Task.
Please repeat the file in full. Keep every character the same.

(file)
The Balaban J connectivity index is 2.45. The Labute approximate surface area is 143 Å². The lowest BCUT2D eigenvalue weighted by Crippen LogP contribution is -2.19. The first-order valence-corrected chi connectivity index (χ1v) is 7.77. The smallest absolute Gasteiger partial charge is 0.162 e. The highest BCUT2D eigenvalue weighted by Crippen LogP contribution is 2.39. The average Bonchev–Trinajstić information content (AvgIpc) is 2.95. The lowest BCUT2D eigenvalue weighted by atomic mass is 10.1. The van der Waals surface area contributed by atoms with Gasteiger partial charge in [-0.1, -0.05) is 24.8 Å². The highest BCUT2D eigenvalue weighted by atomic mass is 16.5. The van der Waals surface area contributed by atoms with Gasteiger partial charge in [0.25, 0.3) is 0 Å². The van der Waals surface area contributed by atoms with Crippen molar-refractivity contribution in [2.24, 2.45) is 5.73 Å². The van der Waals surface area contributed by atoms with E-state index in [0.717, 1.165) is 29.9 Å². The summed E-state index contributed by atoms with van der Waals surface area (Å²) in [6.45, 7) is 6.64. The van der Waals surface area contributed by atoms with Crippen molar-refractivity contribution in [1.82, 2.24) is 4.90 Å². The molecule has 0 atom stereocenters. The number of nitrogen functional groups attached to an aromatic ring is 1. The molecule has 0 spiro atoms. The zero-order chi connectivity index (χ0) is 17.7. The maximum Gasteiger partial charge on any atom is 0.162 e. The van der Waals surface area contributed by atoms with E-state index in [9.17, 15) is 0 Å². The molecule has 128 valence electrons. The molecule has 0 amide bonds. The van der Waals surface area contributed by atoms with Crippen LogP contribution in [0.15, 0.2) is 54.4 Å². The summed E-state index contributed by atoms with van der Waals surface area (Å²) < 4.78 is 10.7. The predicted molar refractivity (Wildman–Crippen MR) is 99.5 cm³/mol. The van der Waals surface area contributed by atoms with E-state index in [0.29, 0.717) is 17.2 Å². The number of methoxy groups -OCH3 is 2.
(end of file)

The Balaban J connectivity index is 2.45. The Labute approximate surface area is 143 Å². The lowest BCUT2D eigenvalue weighted by Crippen LogP contribution is -2.19. The first-order valence-corrected chi connectivity index (χ1v) is 7.77. The smallest absolute Gasteiger partial charge is 0.162 e. The highest BCUT2D eigenvalue weighted by Crippen LogP contribution is 2.39. The average Bonchev–Trinajstić information content (AvgIpc) is 2.95. The lowest BCUT2D eigenvalue weighted by atomic mass is 10.1. The van der Waals surface area contributed by atoms with Gasteiger partial charge in [-0.1, -0.05) is 24.8 Å². The highest BCUT2D eigenvalue weighted by atomic mass is 16.5. The van der Waals surface area contributed by atoms with Gasteiger partial charge in [0.25, 0.3) is 0 Å². The van der Waals surface area contributed by atoms with Crippen molar-refractivity contribution in [2.24, 2.45) is 5.73 Å². The van der Waals surface area contributed by atoms with E-state index in [0.717, 1.165) is 29.9 Å². The summed E-state index contributed by atoms with van der Waals surface area (Å²) in [6.45, 7) is 6.64. The van der Waals surface area contributed by atoms with Crippen molar-refractivity contribution in [1.82, 2.24) is 4.90 Å². The molecule has 0 atom stereocenters. The number of nitrogen functional groups attached to an aromatic ring is 1. The molecule has 0 spiro atoms. The zero-order chi connectivity index (χ0) is 17.7. The maximum Gasteiger partial charge on any atom is 0.162 e. The van der Waals surface area contributed by atoms with E-state index in [9.17, 15) is 0 Å². The molecule has 128 valence electrons. The molecule has 0 amide bonds. The van der Waals surface area contributed by atoms with Crippen LogP contribution in [0.15, 0.2) is 54.4 Å². The summed E-state index contributed by atoms with van der Waals surface area (Å²) < 4.78 is 10.7. The predicted molar refractivity (Wildman–Crippen MR) is 99.5 cm³/mol. The van der Waals surface area contributed by atoms with E-state index in [0.29, 0.717) is 17.2 Å². The number of methoxy groups -OCH3 is 2.